The Nature of Law


Law is a body of rules that regulates behavior in the context of an organized community and enforced by a controlling authority through penalties. A central purpose of law is to provide order and protection against disorder, violence and exploitation. The legal system has a significant impact on politics, economics, history and society. The nature of law is a perennial source of debate and controversy. The study of law encompasses many diverse disciplines and fields of inquiry including ethics, philosophy, sociology, history and anthropology.

John Austin defines law as the aggregate of commandments and principles that the ruling power in an organized jural society imposes upon members of that society. Austin emphasized the role of law in the political realm, and in particular its role in establishing standards, maintaining order, resolving disputes and protecting liberties.

In modern societies, the creation and enforcement of law is a complex affair that involves a variety of institutions and actors. These include courts, police and military forces, legislatures, prosecutors and judges. There is a general belief that the rule of law is essential to the stability and prosperity of human society. The principle of the rule of law posits that all citizens are equal and subject to publicly disclosed laws and processes, regardless of their status in society, and that all people should be able to anticipate what their actions will mean legally.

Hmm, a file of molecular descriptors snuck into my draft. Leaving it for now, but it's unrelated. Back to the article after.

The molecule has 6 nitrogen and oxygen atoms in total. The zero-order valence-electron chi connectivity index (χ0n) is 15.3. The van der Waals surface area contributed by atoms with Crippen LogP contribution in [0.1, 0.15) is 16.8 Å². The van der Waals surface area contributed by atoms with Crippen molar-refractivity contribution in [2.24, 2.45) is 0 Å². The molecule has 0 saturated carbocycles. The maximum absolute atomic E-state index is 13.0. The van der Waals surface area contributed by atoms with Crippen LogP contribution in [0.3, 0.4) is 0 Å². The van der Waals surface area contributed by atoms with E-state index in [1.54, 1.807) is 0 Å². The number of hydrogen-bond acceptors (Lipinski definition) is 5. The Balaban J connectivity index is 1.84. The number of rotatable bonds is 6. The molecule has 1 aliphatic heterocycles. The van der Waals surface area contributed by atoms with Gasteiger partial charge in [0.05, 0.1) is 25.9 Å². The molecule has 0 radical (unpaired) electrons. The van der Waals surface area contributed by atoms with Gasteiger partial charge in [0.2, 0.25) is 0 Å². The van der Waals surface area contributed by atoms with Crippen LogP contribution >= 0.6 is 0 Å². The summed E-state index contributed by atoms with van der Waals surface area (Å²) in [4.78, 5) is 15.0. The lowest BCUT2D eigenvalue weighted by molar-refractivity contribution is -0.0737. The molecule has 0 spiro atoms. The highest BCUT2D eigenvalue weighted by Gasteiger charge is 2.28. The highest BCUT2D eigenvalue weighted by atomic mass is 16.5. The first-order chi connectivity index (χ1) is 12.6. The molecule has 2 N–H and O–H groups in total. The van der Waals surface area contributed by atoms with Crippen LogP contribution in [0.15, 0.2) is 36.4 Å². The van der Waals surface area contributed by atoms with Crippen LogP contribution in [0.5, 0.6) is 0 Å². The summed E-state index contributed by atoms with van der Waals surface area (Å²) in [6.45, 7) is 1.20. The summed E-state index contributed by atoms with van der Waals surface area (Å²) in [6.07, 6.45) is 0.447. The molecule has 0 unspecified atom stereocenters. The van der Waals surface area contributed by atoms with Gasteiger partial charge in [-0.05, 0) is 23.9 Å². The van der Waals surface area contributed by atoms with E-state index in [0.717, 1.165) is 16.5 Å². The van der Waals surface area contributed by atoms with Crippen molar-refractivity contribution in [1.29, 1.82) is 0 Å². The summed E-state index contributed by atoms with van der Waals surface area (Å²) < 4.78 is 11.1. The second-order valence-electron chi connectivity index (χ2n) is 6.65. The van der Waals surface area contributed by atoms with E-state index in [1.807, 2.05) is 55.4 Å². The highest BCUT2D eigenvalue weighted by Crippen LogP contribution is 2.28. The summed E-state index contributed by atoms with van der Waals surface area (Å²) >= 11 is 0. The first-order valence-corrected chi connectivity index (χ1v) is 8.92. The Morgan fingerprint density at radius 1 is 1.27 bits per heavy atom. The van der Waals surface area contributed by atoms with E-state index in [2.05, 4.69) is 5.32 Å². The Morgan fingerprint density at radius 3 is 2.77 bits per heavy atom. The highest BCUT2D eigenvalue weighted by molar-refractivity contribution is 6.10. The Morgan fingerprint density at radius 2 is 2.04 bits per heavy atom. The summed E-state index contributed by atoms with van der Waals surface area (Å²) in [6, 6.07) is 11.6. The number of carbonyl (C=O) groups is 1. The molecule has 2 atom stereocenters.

Different societies develop differing approaches to the definition of law. Some, such as the United States, employ a common law system where judges’ decisions are acknowledged as “law” on an equal footing with legislative statutes and executive regulations. In this system, a judge’s decision in a case will bind future cases in that jurisdiction, under the doctrine of stare decisis. This contrasts with civil law systems where courts rely on codes that explicitly specify how judges should decide cases.

Other definitions of law focus on the specific activities and structures that are part of the legal system. Labour law, for example, addresses the tripartite industrial relationship of worker, employer and trade union, and includes regulation of wages and conditions of employment. Administrative law, meanwhile, deals with the way in which government agencies make and enforce their policies and regulations.

Other legal fields include environmental law, which relates to the protection of natural resources; banking law, which establishes minimum capital requirements for banks and rules on investment; criminal law, which concerns prosecuting criminal offenses and civil rights law, which covers such matters as the right to privacy. The law also relates to social issues, such as family law, which includes marriage and divorce proceedings, and estates law, which deals with property rights and inheritance. The law also has a strong connection to science and technology; see biolaw. For further discussion of the role of the legal system, see law and society; political system; state; constitution; and government.